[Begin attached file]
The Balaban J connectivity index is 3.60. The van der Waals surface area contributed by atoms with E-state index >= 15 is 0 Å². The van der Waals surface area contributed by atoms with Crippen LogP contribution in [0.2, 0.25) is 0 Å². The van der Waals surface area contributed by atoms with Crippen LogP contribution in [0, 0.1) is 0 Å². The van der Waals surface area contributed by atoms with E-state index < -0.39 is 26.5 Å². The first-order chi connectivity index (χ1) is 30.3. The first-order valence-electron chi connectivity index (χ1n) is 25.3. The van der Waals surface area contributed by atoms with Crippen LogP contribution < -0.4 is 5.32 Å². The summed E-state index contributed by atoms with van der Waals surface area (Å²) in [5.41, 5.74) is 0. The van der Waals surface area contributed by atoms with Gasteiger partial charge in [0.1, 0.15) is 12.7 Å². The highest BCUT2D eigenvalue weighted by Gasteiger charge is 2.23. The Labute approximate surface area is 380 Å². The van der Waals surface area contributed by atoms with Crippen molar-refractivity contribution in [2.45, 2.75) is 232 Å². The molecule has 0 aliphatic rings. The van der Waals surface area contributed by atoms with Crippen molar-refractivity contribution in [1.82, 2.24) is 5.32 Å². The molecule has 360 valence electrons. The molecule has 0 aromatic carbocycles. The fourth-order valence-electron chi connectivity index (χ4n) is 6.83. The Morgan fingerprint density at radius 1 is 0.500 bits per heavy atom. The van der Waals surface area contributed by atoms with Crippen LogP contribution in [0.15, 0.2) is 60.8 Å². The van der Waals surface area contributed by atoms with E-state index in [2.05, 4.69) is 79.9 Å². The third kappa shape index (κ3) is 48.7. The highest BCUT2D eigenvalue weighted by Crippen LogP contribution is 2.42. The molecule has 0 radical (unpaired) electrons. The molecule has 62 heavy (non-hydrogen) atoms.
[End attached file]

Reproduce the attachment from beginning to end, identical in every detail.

The Balaban J connectivity index is 3.60. The van der Waals surface area contributed by atoms with E-state index >= 15 is 0 Å². The van der Waals surface area contributed by atoms with Crippen LogP contribution in [0.2, 0.25) is 0 Å². The van der Waals surface area contributed by atoms with Crippen LogP contribution in [0, 0.1) is 0 Å². The van der Waals surface area contributed by atoms with E-state index < -0.39 is 26.5 Å². The first-order chi connectivity index (χ1) is 30.3. The first-order valence-electron chi connectivity index (χ1n) is 25.3. The van der Waals surface area contributed by atoms with Crippen LogP contribution < -0.4 is 5.32 Å². The summed E-state index contributed by atoms with van der Waals surface area (Å²) in [5.41, 5.74) is 0. The van der Waals surface area contributed by atoms with Gasteiger partial charge in [0.1, 0.15) is 12.7 Å². The highest BCUT2D eigenvalue weighted by Gasteiger charge is 2.23. The Labute approximate surface area is 380 Å². The van der Waals surface area contributed by atoms with Crippen molar-refractivity contribution in [2.45, 2.75) is 232 Å². The molecule has 0 aliphatic rings. The van der Waals surface area contributed by atoms with Crippen molar-refractivity contribution in [1.82, 2.24) is 5.32 Å². The molecule has 360 valence electrons. The molecule has 0 aromatic carbocycles. The fourth-order valence-electron chi connectivity index (χ4n) is 6.83. The Morgan fingerprint density at radius 1 is 0.500 bits per heavy atom. The van der Waals surface area contributed by atoms with Crippen LogP contribution in [0.15, 0.2) is 60.8 Å². The van der Waals surface area contributed by atoms with E-state index in [2.05, 4.69) is 79.9 Å². The third kappa shape index (κ3) is 48.7. The highest BCUT2D eigenvalue weighted by Crippen LogP contribution is 2.42. The molecule has 0 radical (unpaired) electrons. The molecule has 62 heavy (non-hydrogen) atoms.